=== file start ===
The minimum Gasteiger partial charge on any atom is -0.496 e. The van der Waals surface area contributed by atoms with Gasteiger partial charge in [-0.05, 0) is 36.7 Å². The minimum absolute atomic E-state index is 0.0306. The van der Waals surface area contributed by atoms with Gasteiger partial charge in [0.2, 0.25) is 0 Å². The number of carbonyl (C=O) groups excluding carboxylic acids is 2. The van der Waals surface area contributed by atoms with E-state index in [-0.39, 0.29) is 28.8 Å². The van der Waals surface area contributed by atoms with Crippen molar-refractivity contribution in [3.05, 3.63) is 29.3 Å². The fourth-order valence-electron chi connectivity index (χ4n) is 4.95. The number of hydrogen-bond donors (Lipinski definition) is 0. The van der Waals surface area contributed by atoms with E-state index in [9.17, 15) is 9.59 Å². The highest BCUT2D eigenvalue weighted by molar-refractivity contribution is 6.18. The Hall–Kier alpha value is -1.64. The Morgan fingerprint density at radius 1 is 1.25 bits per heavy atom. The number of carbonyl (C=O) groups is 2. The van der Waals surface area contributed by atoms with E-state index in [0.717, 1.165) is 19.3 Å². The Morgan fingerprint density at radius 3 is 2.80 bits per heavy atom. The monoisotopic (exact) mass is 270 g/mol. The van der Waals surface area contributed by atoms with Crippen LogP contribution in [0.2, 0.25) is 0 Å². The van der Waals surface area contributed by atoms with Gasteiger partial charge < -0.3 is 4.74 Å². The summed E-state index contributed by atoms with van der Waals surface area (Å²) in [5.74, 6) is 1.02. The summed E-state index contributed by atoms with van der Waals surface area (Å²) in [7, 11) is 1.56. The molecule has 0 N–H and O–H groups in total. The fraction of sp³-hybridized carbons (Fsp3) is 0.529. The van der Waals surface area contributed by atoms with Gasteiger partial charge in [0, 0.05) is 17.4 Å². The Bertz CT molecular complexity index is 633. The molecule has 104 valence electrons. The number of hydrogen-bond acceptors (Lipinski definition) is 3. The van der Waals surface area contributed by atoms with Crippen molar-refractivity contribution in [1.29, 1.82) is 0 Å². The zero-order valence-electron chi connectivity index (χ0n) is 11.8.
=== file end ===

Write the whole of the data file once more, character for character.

The minimum Gasteiger partial charge on any atom is -0.496 e. The van der Waals surface area contributed by atoms with Gasteiger partial charge in [-0.05, 0) is 36.7 Å². The minimum absolute atomic E-state index is 0.0306. The van der Waals surface area contributed by atoms with Gasteiger partial charge in [0.2, 0.25) is 0 Å². The number of carbonyl (C=O) groups excluding carboxylic acids is 2. The van der Waals surface area contributed by atoms with E-state index in [-0.39, 0.29) is 28.8 Å². The van der Waals surface area contributed by atoms with Crippen molar-refractivity contribution in [3.05, 3.63) is 29.3 Å². The fourth-order valence-electron chi connectivity index (χ4n) is 4.95. The number of hydrogen-bond donors (Lipinski definition) is 0. The van der Waals surface area contributed by atoms with E-state index in [9.17, 15) is 9.59 Å². The highest BCUT2D eigenvalue weighted by molar-refractivity contribution is 6.18. The Hall–Kier alpha value is -1.64. The Morgan fingerprint density at radius 1 is 1.25 bits per heavy atom. The number of carbonyl (C=O) groups is 2. The van der Waals surface area contributed by atoms with E-state index in [0.717, 1.165) is 19.3 Å². The Morgan fingerprint density at radius 3 is 2.80 bits per heavy atom. The monoisotopic (exact) mass is 270 g/mol. The van der Waals surface area contributed by atoms with Crippen LogP contribution in [0.2, 0.25) is 0 Å². The van der Waals surface area contributed by atoms with Gasteiger partial charge < -0.3 is 4.74 Å². The summed E-state index contributed by atoms with van der Waals surface area (Å²) in [5.74, 6) is 1.02. The summed E-state index contributed by atoms with van der Waals surface area (Å²) in [7, 11) is 1.56. The molecule has 0 N–H and O–H groups in total. The fraction of sp³-hybridized carbons (Fsp3) is 0.529. The van der Waals surface area contributed by atoms with Gasteiger partial charge in [0, 0.05) is 17.4 Å². The Bertz CT molecular complexity index is 633. The molecule has 104 valence electrons. The number of hydrogen-bond acceptors (Lipinski definition) is 3. The van der Waals surface area contributed by atoms with Crippen molar-refractivity contribution in [1.29, 1.82) is 0 Å². The zero-order valence-electron chi connectivity index (χ0n) is 11.8.